Making an effort to dress for an event is a requirement and not an option. One should not be dressed plainly for such events as it will reflect badly on one’s own character.

Individuals interested in learning more about dress codes, we recommend taking an additional lesson focusing on the subject.

Rental clothing is also an appropriate option when dressing for an event.

The Day Before / The Day of the Event

The organizer will be planning on contacting you the day before or on the day to check.

The organizer will be confirming the location, event time, dress code ect.

Rather than calling the organizer, it is better to send a message to them or to the staff of the event to confirm your attendance.

If you are late to the event, do not make a scene when entering the venue.

Reception & Greeting

Reception desks are beautifully set up to receive guests. Please do not leave your belongings there. There will often be an assigned area for personal belongings.

At the reception, greet the host warmly. This is where participation fees or flowers are exchanged. Please note that change is not given and be sure to bring the exact amount if required to pay a participation fee.

Check with the receptionist or moderator about the timing of giving flowers to the performers. If there is an event where you cannot give flowers, wait until the closing.

Line up at the reception as decided Do not interrupt

If there is a receiving line when heading to the venue after reception, it is permissible to have a line of drinks

When greeting the host, make sure to thank them for inviting you to the event. Avoid talking for too long as it will slow down the line.

When you enter the venue, do not go to your seat immediately. Enjoy socializing and getting to know other guests.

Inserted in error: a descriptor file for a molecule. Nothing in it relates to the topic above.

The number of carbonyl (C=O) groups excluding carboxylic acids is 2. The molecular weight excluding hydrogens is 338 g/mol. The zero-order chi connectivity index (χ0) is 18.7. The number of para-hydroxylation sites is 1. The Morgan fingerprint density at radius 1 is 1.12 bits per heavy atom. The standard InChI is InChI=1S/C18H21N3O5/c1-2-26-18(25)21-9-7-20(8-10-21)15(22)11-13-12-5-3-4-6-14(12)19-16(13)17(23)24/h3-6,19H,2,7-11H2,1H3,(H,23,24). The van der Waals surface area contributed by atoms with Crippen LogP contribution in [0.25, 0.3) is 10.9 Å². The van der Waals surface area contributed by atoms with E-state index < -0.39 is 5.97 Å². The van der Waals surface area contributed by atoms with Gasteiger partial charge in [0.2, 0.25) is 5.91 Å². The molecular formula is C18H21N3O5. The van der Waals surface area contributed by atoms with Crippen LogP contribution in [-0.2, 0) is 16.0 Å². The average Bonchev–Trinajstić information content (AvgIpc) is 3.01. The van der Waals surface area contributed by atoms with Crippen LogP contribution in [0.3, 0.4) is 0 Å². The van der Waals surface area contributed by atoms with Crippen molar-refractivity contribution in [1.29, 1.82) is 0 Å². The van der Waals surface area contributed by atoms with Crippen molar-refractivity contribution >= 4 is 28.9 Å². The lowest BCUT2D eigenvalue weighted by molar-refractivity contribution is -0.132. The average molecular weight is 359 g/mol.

Always go to the restroom before a meal is served. It is bad etiquette to stand up during meals.

Seated Table Manners

Individuals with no background knowledge of table manners will be required to take a lesson on the subject.

Set your phone on silent mode and place it in either your bag or on your lap. This is for professional photographers at the event who will prefer having the beautifully set up tables without the clutter of phones.

Use proper table manners and etiquette.

Good posture and no elbows on the table. Hunching over your meal is not good manners.

Enjoy talking to people sitting next to you and make small talk.

Don't walk about during meals.

Women should not pour wine. Let men handle the pouring.

Do not make loud chewing or slurping sounds when eating.

Be careful of the types of topics you cover in conversation. Do not make other guests uncomfortable.

Watching Live Performances

Be considerate of the artist and performers.

Enjoy watching the live performance regardless of whether you like it or not.

Do not speak loudly during a performance.

Do not take photos or videos of performances unless permitted.

Refrain from walking around during a performance.

Ask in advance when you can hand the bouquet. Don't go to the stage without permission.

Greet performers and compliment their performance.

Don't ask performers for their personal contact information.

Conversation Etiquette

If you are not confident in conversation etiquette, we suggest taking a class on the subject.

Active conversation is the mark of a good guest.

Do not fiddle around with your phone while making conversation with another person.

Even if you are alone, smile to show that you are enjoying yourself.

Understand the basics of a good and bad conversation.

Don't interrupt when someone is talking.

Do not inappropriately touch any other guest at the event.

Talk after listening to the other party and engage in their chosen topic. Avoid topics about money or religion.

Pay attention to the content of the story and ask questions to make the speaker know that you are listening to them.

Talk about engaging and elegant topics such as wine, art, music, history, books, movies, etc.

Do not talk about sexual things at an event.

Don't ask women about their age, marital status, or whether they have children.

It is vulgar to talk about money, particularly about income and net profits.

Do not brag or name drop.

Avoid talking about business when socializing with other guest. It is best to talk about lighter topics.

Restroom Etiquette

Do not to leave your seat during a course meal.

Wine and Drink

When making a toast, keep the speech short. The type of glassware is also important. This will be covered in detail in the lesson.